A Review-Based Student Publication of Townsend Harris High School

The Classic Critic

A Review-Based Student Publication of Townsend Harris High School

The Classic Critic

A Review-Based Student Publication of Townsend Harris High School

The Classic Critic

Speaking About Speak Now (Taylor’s Version)


Overall rating: 4/5


July seventh was a big day for Swifties, as Taylor Swift released her re-recorded version of Speak Now. After switching over to Republica Records in 2018, Taylor has worked to negotiate owning all master rights to her albums. As a result, re-recording her albums under Republica Records will allow her to own copyright to all of the new recordings. But she does so with a twist. Fans freaked out over the re-release of “All Too Well (Ten Minute Version),” expanding on an already beloved song off of the album Red. The tweaks she adds to spice up her decade-old albums had fans of classic country Taylor wondering what she would do now with Speak Now (Taylor’s Version), and she did not disappoint.

When Fearless (Taylors Version) was released in 2021, it quickly succeeded the on-demand song streams of the original version of Fearless, despite it being thirteen years older. In numbers, Taylor’s Version of the iconic album earned 1.47 billion streams, while the original recording earned 680.39 million. Taylor’s growing base of devoted fans from the early 2000’s to now has encouraged her to expand her creativity and give her fans more. Red (Taylor’s Version) included ten more songs than the original, and Speak Now (Taylor’s Version) gives fans six more. 

The re-recording of Speak Now remains consistent with the original, although there is a slight change in the lyricism of “Better Than Revenge.” Not all of Tayor’s decade-old music reflects her outspoken feminist ideology now. In attempts to show that change in perspective, Taylor changes the iconic “She’s better known for the things that she does on the mattress,” in the chorus for “He was a moth to the flame she was holding the matches.” While I do not necessarily condone slut-shaming women simply because she stole your boyfriend, I am disappointed in the way that line was replaced. The re-written version of that line just doesn’t flow as well as the slightly more humorous original. If it means keeping a little bit of misogyny in a song in order to relive my middle school years of screaming “Better Than Revenge” to its full extent, I would take it.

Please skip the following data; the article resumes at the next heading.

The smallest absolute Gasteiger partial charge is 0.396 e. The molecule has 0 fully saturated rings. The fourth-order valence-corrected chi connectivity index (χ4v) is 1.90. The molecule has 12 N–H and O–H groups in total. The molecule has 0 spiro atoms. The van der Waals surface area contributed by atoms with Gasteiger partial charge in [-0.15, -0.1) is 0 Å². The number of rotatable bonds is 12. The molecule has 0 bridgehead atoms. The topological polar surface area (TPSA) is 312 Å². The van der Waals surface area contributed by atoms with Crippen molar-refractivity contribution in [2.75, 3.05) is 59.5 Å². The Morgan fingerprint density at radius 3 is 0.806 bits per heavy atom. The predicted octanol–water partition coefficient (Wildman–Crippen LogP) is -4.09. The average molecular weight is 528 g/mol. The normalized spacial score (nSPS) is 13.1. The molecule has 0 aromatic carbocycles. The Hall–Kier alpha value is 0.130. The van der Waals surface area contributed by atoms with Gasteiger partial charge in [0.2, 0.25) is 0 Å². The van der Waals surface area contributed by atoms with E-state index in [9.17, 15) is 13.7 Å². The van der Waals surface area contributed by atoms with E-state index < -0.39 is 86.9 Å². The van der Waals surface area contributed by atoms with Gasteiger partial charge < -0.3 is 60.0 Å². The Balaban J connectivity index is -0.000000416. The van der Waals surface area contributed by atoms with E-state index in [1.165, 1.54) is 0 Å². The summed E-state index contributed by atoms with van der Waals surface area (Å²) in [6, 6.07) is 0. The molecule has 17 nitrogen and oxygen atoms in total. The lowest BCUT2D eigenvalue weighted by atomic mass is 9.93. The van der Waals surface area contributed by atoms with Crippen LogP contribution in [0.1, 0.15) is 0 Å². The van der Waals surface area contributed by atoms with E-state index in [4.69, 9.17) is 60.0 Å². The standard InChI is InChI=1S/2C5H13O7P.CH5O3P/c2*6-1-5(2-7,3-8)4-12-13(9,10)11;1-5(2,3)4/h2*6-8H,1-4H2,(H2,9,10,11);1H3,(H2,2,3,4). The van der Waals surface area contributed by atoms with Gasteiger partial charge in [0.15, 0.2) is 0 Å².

Aside from lyrical alterations, Taylor blesses her fans with plenty of new content to overanalyze and overrelate to. “Electric Touch,” “When Emma Falls in Love,” “I Can See You,” “Castles Crumbling,” “Foolish One,” and “Timeless” all reached as many streams, if not more, than the re-recording of some pre-existing songs. “I Can See You,” currently with over 69 million streams and continuously on the rise, very obviously takes inspiration from the vocals and instrumentals of “Mine,” the first song on the album. 

As I’ve grown past the age of thirteen, I’ve also grown out of liking Taylor Swift as an artist. Yet, the re-release of Speak Now, which has always been a childhood favorite of mine, temporarily brought back feelings of positive nostalgia. I’ll admit I stopped paying attention to Taylor’s music after the release of Reputation, but Speak Now (Taylor’s Version) has reminded me, and other fans, of her country albums, the beauty of her lyricism, the appreciation for classics, and the joy in rehashing feelings about your ex.

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About the Contributor
Brynna Quigley, Music Editor
Brynna is a senior at Townsend Harris High School. She has been an editor for The Critic for two years and enjoys painting, reading, and seeing friends in her free time.
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    ElaineSep 29, 2023 at 6:53 pm

    This is an entertaining and interesting review